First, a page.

Interview with Toby Thorpe

Words Zoe Douglas-Kinghorn

At just 17, Toby Thorpe is an international advocate for young people and climate justice. In 2016, the Huonville High School student won the Zayed Future Energy prize, which provided $100,000 to repower his school with solar panels and build a community energy hub. That was the year Toby travelled to Abu Dhabi, where he was awarded the prize by the President of Kazakhstan and Crown Prince of Abu Dhabi. Since then, he’s never looked back.

Toby currently runs the Zayed Huon Futures Energy Team, engaging the community in sustainability projects from zero-waste innovation to carbon neutral transport. Championing the voices of young people, he is the Youth Convenor at Education for Sustainability Tasmania, and works as a Schools Coordinator with the Australian Youth Climate Coalition, where he empowers high school students to take climate action in their communities.

Recently, Toby held the first Tasmanian Climate Leaders Conference with over 250 students across Tasmania and New Zealand, participating in the United Nations’ Life Below Water goals for sustainable development. Later this year, he will be attending the COP24 United Nations Climate Change Conference in Katowice, Poland – at the same time, he’s doing his TCE!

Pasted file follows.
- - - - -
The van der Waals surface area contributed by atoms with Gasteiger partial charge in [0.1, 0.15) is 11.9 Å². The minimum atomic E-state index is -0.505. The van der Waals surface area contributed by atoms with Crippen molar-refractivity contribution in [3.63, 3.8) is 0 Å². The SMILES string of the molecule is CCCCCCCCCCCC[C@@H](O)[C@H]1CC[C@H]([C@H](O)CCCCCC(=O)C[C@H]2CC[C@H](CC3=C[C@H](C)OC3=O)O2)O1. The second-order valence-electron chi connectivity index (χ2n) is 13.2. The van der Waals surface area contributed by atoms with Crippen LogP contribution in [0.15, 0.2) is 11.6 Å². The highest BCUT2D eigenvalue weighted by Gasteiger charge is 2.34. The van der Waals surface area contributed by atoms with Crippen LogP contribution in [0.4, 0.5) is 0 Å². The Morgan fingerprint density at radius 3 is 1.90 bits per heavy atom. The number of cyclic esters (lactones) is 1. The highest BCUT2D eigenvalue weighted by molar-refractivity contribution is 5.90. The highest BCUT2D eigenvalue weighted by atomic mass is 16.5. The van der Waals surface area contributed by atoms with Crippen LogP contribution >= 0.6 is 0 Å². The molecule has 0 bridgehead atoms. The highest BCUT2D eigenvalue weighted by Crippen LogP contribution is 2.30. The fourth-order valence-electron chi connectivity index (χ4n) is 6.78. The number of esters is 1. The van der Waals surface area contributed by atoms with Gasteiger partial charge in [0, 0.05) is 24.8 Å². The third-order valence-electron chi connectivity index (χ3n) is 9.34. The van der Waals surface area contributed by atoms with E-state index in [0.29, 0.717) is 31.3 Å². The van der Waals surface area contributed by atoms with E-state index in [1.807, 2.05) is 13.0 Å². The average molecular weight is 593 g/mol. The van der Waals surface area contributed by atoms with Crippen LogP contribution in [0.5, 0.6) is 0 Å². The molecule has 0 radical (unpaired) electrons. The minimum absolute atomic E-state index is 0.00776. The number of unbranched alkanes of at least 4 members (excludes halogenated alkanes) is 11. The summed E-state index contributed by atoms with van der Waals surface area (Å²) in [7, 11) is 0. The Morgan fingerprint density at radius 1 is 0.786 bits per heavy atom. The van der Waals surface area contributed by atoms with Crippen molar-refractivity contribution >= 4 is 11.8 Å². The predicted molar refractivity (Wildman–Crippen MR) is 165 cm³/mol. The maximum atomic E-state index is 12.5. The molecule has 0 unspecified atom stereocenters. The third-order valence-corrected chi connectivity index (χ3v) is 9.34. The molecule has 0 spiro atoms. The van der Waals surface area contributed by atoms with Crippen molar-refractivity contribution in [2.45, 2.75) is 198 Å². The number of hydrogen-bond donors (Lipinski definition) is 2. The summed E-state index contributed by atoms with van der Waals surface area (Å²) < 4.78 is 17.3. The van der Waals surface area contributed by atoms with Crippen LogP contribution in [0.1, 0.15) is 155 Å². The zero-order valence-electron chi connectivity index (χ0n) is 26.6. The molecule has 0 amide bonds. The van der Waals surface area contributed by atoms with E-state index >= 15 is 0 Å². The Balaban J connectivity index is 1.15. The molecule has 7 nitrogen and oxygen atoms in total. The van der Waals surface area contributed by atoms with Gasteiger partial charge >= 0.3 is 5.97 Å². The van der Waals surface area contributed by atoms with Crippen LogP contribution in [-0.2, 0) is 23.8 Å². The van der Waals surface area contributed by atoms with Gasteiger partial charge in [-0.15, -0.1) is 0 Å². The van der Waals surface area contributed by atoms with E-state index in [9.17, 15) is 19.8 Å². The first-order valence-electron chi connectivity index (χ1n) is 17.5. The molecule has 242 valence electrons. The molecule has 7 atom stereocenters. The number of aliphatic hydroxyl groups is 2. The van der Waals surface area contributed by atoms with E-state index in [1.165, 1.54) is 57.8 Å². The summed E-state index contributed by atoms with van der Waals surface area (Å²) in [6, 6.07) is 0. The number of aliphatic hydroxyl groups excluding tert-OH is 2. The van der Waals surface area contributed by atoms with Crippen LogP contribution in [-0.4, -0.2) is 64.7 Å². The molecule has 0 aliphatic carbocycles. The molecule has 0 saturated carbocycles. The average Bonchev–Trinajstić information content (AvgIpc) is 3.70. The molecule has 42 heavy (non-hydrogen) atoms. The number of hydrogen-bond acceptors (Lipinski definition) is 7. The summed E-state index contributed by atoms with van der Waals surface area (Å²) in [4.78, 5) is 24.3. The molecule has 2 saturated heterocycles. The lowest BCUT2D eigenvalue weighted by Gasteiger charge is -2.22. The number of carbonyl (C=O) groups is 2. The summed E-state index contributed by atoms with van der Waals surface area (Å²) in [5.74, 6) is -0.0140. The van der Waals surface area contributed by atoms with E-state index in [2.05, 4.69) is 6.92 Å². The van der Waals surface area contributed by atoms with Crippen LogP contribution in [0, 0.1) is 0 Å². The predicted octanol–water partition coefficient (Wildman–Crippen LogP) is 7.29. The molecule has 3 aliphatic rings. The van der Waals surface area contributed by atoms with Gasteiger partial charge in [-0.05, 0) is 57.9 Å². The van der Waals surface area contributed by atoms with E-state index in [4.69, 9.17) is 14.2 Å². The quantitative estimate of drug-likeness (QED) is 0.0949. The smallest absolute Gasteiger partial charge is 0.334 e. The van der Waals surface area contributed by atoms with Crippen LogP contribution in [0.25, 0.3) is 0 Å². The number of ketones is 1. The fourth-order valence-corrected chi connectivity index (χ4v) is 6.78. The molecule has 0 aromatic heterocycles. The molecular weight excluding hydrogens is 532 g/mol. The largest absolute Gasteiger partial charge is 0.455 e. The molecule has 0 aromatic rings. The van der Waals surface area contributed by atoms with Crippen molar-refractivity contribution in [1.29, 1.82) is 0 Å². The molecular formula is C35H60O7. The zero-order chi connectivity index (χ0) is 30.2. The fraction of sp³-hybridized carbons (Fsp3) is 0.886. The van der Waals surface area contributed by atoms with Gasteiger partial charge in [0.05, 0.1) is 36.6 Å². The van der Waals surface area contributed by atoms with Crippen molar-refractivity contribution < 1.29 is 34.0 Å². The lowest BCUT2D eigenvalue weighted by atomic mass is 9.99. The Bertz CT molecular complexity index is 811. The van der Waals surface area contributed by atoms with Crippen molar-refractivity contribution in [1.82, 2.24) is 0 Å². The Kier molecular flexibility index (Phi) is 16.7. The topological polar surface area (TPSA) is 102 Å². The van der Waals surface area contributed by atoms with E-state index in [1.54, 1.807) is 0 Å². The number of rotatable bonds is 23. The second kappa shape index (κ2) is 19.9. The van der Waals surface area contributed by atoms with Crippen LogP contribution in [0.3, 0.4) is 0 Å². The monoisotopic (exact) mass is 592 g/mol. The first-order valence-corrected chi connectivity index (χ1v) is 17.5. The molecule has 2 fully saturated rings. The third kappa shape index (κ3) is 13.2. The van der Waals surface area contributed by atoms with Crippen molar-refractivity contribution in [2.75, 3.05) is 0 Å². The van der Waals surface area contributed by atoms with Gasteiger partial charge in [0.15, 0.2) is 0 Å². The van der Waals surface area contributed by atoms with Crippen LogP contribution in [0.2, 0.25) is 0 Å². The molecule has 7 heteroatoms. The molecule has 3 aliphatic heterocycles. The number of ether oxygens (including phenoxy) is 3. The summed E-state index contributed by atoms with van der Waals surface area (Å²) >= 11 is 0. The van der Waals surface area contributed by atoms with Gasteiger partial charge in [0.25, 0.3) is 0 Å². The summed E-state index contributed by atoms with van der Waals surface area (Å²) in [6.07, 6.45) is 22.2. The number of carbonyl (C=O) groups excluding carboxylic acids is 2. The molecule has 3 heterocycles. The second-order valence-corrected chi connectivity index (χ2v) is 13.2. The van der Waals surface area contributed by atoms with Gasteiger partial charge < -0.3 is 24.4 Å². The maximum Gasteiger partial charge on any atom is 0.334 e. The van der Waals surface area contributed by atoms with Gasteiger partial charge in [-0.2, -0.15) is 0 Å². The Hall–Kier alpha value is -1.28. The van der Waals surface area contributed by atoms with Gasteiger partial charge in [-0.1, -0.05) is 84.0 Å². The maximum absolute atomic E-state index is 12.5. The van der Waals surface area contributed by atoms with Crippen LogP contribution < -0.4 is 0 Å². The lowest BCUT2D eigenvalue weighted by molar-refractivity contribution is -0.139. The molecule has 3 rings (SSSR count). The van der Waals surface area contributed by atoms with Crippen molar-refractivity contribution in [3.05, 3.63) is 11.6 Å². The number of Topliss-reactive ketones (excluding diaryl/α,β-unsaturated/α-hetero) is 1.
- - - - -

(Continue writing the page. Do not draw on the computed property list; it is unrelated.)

I chat to Toby about the power of young people to change the world.

Tell us about winning the Zayed Future Energy Prize! What was the highlight of your experience?

It was a gamechanger. It not only put the Huon Valley on the map, but it put Australian young people on the international stage, as innovative thinkers in sustainable energy systems. It really shaped Huonville High School becoming a leader in sustainability, and it’s a key example of how students can influence the way a school works.

We’ve run heaps of community events such as Huon Fixit Day through Huonville High School. At this event we engaged the community through sharing their skills, and to have an impact on the environment by fixing things rather than throwing them in the bin. Everything we do is community focussed – my main passion is giving young people, who might be underestimated in society, a voice on issues that matter to them like climate change, which is a key issue for young people.

What do you think is the biggest challenge facing young people in Tasmania?

I think underestimation is the biggest challenge. The power of young people working together on collaborative projects is what is really going to change the future and shape history.

Why are young people leading the solutions to climate change?

Young people contribute the least to climate change but we are going to face the struggles of resolving the impacts of climate change because of older generations. We know that unless we act right now, we’re going to have to live in an adaptive future rather than a stable one. Young people don’t want a future destroyed by the fossil fuel industry.

How did you first learn about global warming, and what inspired you to make a difference?